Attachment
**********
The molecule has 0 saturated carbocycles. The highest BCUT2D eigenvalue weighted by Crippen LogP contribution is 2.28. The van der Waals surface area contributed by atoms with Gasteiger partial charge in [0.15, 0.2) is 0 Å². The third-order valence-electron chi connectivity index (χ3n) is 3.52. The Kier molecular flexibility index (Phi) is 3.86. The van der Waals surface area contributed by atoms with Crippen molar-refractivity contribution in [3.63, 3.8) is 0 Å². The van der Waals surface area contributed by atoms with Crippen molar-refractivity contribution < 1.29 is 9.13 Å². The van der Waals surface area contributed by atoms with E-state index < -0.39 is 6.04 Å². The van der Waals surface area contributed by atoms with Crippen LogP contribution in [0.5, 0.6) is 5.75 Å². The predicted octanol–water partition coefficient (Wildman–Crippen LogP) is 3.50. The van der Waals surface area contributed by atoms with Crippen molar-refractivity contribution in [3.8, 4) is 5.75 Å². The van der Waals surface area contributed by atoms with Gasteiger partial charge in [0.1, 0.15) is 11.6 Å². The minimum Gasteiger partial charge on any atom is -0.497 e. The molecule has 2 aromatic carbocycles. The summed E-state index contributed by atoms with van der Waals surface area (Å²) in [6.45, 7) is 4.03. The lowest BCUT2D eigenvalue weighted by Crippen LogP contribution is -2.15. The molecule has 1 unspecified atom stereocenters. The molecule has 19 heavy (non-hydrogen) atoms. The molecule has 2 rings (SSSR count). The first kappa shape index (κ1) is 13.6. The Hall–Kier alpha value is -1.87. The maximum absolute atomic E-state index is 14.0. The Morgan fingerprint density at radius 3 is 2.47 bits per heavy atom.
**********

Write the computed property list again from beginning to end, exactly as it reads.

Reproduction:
The molecule has 0 saturated carbocycles. The highest BCUT2D eigenvalue weighted by Crippen LogP contribution is 2.28. The van der Waals surface area contributed by atoms with Gasteiger partial charge in [0.15, 0.2) is 0 Å². The third-order valence-electron chi connectivity index (χ3n) is 3.52. The Kier molecular flexibility index (Phi) is 3.86. The van der Waals surface area contributed by atoms with Crippen molar-refractivity contribution in [3.63, 3.8) is 0 Å². The van der Waals surface area contributed by atoms with Crippen molar-refractivity contribution < 1.29 is 9.13 Å². The van der Waals surface area contributed by atoms with E-state index < -0.39 is 6.04 Å². The van der Waals surface area contributed by atoms with Crippen LogP contribution in [0.5, 0.6) is 5.75 Å². The predicted octanol–water partition coefficient (Wildman–Crippen LogP) is 3.50. The van der Waals surface area contributed by atoms with Crippen molar-refractivity contribution in [3.8, 4) is 5.75 Å². The van der Waals surface area contributed by atoms with Gasteiger partial charge in [0.1, 0.15) is 11.6 Å². The minimum Gasteiger partial charge on any atom is -0.497 e. The molecule has 2 aromatic carbocycles. The summed E-state index contributed by atoms with van der Waals surface area (Å²) in [6.45, 7) is 4.03. The lowest BCUT2D eigenvalue weighted by Crippen LogP contribution is -2.15. The molecule has 1 unspecified atom stereocenters. The molecule has 19 heavy (non-hydrogen) atoms. The molecule has 2 rings (SSSR count). The first kappa shape index (κ1) is 13.6. The Hall–Kier alpha value is -1.87. The maximum absolute atomic E-state index is 14.0. The Morgan fingerprint density at radius 3 is 2.47 bits per heavy atom.